Vol. 22, No. 5,514 - The American Reporter - September 7, 2016

by Bill Johnson
American Reporter Correspondent
Oklahoma City, Calif.
May 10, 2001

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OKLAHOMA CITY, May 10, 2001 -- The FBI informed a federal judge and Timo= thy McVeigh's defense attorneys Thursday it had found a quantity of evidenc= e in the Oklahoma City federal building bombing case that had never been re= vealed to McVeigh's lawyers.

McVeigh, who has admitted in a biography that he set the bomb that kill= ed 168 people, is scheduled to be executed next week at a federal prison in= Terre Haute, Ind. There was no immediate indication of how the revelation would affect the execution date, but sources close to the case said they an= ticipated it would be have to be delayed.

The FBI indicated that several hundred 302 forms had been discovered as= papers were being packed for archiving. The 302 formscontained information= the FBI gathered in questioning people in the daysand weeks after the Apri= l 19, 1995, bombing.

While the FBI indicated there were several hundred 302 forms that had n= ot been turned over to the defense, one of McVeigh's attorneys said he beli= eved the information could cover "thousands" of interviews.

McVeigh was convicted by a federal jury in Denver of blowing up the Alf= red P. Murrah federal building with a truck bomb. He has said the bombing w= as primarily in retaliation for the Branch Davidian standoff with federal o= fficials in which some 80 people died in the fiery conclusion exactly two y= ears before the bombing.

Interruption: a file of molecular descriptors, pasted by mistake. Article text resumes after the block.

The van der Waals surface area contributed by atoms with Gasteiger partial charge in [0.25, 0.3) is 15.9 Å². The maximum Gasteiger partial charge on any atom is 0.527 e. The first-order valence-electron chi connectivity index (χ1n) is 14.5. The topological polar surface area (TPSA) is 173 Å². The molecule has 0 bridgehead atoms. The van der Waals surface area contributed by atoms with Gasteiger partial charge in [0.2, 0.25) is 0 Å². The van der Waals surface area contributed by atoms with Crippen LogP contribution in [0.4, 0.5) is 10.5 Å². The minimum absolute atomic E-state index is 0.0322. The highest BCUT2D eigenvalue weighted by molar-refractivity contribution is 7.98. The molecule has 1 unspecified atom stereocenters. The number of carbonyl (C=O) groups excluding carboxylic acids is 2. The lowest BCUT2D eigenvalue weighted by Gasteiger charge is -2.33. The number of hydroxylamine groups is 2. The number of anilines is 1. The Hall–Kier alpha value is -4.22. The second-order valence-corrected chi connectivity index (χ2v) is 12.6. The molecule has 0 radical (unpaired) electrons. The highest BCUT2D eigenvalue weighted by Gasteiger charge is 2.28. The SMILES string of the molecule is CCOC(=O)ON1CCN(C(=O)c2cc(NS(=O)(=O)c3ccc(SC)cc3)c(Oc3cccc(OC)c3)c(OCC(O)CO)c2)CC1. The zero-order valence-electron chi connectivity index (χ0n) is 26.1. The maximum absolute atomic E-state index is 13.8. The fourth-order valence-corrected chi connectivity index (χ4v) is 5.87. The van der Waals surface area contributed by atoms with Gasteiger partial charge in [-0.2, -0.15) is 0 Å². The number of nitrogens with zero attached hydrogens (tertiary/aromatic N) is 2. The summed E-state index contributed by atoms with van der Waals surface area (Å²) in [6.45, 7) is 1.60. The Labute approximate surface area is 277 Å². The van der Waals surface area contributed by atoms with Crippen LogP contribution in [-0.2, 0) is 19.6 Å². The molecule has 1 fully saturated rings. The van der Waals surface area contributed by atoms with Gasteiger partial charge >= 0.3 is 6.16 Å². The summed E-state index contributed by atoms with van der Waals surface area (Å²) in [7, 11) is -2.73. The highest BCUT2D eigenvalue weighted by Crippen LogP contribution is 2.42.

The jury sentenced McVeigh to death. He has said he is ready to die for= his cause and refused to appeal any further and rejected anattempt to requ= est executive clemency.

Local defense attorneys speculated that U.S. District JudgeRichard Mats= ch, who presided over McVeigh's trial, probably would call a hearing to inv= estigate the newly found evidence.

They also said it was uncertain whether McVeigh's decision not to seek an appeal or clemency might be overruled by the judge so that a hearing cou= ld be held.

McVeigh was a decorated soldier in the Gulf War who later turned agains= t his government. Evidence presented by the government at his trial showed that he and Terry Nichols collected some 3,000 pounds of ammonium nitrate f= ertilizer that, with fuel oil, composed the bomb.

The evidence indicated they mixed the bomb on the shores of a fishing l= ake in Kansas and that McVeigh then drove the rental truck to Oklahoma City= , where he parked it outside the federal building and touched off the fuse.=

Among those killed were 19 young children, most of them in the second-f= loor day-care center that overlooked the street when McVeigh parked the bom= b-laden truck.

Some 500 other people were injured by the explosion, and many of them a= re still undergoing medical treatment. A national memorial has been created= on the site and President Clinton spoke at its dedication.

Nichols, who was an Army buddy of McVeigh's, was tried by another feder= al jury in Denver and was sentenced to life on conspiracy and manslaughter= charges. Under federal law, McVeigh and Nichols could be tried only for th= e deaths of the eight on-duty federal agents who died in the rubble.

The Oklahoma County district attorney's office has filed 160first-degre= e murder charges against Nichols and a preliminary hearing isscheduled for later this year.

Copyright 2016 Joe Shea The American Reporter. All Rights Reserved.

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